2
        December 6, 2022
    • Gregg Thurman said:
      What motivated a SWAT assault vs a door-knock search warrant??

      There are a lot of reasons, legitimate reasons, that the media never includes in its reporting.

      SWAT applies for a warrant. A judge issues it, based on the supporting information provided by the police. In other words he makes sure the police have enough info to justify the issuance of a search warrant.

      The manner the warrant is served is the result of arracks against officers in the process of serving it. We live in an increasingly violent society. Police officers are like anybody else, they want to go home at the end of their shift. Bodily injury to suspects and serving officers have declined since adoption of SWAT tactics.

      2
      December 6, 2022
  2. Gregg Thurman said:
    In my 2nd year as a police officer, myself and another were dispatched to a possible sale (anonymous source) of a large amount of marijuana in progress. When we arrived (apartment complex) we knocked and announced ourselves. From within we could hear someone shout “It’s the police” and the scraping of chairs being moved aggressively on the floor, whereupon i and my partner entered the apartment. A person jumped up off the floor and attacked my partner. Arrests were made and a small amount of marijuana was found.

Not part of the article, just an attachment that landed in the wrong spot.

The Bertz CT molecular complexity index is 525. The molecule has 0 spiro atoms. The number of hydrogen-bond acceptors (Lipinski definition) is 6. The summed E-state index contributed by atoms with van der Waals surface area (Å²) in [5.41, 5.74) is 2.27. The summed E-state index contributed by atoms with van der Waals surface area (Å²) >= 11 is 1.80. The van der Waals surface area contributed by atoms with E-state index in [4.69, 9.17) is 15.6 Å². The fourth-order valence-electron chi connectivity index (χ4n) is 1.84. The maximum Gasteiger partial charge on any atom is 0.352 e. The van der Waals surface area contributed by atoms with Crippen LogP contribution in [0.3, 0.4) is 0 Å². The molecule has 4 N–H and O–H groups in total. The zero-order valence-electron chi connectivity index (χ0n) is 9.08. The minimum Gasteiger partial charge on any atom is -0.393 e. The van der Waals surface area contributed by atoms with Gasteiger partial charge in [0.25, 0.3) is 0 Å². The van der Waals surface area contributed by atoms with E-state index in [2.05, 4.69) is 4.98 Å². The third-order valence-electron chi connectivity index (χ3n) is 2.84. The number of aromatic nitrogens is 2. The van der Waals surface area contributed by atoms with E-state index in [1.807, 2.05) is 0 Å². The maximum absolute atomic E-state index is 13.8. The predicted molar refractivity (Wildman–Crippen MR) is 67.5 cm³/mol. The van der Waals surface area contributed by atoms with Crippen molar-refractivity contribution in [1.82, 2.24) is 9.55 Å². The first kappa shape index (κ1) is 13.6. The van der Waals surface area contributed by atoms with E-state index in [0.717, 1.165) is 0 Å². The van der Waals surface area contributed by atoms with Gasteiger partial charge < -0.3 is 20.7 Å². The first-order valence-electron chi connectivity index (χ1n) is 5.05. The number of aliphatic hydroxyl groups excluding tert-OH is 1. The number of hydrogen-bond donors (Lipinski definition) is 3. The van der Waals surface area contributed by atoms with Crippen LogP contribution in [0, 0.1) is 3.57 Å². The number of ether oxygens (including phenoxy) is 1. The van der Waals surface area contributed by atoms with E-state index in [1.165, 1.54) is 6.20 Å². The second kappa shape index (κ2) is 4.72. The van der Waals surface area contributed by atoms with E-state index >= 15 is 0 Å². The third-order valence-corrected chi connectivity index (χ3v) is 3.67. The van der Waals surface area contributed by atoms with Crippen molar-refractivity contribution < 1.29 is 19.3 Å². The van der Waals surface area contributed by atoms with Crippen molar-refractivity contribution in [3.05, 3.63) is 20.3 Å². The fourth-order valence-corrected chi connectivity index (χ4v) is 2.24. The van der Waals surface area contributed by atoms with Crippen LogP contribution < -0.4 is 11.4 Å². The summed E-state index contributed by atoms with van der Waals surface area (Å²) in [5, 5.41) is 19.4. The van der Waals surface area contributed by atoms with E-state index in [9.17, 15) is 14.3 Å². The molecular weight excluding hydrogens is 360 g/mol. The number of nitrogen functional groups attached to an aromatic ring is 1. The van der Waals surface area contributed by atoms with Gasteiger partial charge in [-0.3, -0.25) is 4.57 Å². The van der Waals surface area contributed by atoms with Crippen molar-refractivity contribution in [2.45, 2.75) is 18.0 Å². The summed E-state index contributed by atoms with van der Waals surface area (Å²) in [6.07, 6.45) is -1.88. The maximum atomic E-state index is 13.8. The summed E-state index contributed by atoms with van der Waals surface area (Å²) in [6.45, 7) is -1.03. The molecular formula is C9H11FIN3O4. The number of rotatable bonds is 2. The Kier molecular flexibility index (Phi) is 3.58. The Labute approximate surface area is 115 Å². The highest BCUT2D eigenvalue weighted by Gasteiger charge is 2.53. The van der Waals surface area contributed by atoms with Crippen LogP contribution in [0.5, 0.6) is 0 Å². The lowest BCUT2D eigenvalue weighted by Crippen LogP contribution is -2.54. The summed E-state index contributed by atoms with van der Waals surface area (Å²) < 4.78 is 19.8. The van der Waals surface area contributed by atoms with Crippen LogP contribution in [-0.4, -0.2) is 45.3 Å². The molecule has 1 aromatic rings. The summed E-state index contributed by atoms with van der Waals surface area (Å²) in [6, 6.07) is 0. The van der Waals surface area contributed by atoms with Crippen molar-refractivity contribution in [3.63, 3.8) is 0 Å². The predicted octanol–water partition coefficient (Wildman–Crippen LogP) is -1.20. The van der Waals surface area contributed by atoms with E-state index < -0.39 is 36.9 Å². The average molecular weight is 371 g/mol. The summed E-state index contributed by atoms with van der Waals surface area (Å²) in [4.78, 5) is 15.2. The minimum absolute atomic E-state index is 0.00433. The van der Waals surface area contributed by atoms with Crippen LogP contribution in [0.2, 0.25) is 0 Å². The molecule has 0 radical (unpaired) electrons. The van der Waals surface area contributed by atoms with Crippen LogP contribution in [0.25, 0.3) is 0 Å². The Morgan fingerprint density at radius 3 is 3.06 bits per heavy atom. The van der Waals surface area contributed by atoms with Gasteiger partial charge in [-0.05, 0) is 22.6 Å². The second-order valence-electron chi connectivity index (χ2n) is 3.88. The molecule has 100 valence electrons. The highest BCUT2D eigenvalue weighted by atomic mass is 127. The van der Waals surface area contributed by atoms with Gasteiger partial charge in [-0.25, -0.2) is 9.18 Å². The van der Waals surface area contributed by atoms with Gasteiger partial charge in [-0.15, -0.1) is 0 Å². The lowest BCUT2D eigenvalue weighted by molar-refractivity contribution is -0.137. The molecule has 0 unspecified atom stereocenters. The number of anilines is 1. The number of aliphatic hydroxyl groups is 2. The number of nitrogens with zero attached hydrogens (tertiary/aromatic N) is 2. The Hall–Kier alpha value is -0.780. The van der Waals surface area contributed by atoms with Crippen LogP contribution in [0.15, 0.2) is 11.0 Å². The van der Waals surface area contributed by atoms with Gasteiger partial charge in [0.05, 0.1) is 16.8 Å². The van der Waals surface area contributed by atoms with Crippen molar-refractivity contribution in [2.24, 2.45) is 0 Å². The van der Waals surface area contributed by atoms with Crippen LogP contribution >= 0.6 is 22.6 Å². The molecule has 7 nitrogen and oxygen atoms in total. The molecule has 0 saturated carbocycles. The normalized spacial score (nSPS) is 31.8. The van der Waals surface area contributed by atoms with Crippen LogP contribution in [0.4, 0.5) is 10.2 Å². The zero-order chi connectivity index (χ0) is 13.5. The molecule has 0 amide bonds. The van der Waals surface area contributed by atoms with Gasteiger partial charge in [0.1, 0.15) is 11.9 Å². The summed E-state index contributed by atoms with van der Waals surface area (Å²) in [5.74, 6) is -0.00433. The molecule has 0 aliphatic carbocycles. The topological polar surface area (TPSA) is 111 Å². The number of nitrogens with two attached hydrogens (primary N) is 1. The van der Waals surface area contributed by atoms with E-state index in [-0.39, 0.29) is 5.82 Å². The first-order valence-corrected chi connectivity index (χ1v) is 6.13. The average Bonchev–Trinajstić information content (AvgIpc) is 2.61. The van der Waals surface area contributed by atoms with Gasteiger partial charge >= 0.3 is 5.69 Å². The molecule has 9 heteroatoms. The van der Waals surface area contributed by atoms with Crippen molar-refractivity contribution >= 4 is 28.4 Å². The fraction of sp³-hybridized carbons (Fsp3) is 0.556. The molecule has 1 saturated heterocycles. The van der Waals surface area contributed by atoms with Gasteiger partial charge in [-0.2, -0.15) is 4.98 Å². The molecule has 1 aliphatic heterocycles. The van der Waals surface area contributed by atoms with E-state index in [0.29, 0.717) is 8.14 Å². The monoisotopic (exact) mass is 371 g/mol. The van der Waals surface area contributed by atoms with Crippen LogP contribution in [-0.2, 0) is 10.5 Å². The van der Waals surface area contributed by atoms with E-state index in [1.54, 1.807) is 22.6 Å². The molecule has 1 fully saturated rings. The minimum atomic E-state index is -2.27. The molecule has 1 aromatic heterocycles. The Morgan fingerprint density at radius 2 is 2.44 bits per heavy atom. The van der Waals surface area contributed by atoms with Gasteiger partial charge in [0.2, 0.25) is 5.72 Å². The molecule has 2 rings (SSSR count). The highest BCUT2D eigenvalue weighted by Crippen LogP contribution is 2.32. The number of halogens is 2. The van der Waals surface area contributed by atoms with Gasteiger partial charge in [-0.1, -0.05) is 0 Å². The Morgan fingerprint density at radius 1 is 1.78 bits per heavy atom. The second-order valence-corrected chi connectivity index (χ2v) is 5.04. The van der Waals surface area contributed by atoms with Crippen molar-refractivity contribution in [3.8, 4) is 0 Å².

Turns out this was the tail end of a wedding party. The anonymous source and person shouting “It’s the police” was the Best Man who thought it would be funny to have the police crash the party. The groom was arrested for assault on a police officer. He spent his wedding night in jail.

    Myself and my partner were sued for a bunch of things (attorney’s throw the sink at you). The City negotiated a deal wherein the suit would be dropped on the dismissal of my partner. After that was done the bride and groom filed suit anyway and got a fat settlement check from the City.

    Law suits alleging police misconduct, while it happens more than it should, are not automatically true or malicious.

    My opinion of the judicial system and City/police Dept leadership were forever altered after that experience. I left law enforcement two years later.

    7
    December 6, 2022
    • Romeo A Esparrago Jr said:
      Thanks for sharing, Gregg.
      I wonder then whether this was one of those “SWATting” incidents where someone falsely does a 911 call purposely intended to mobilize an armed police SWAT team against someone’s home.

      2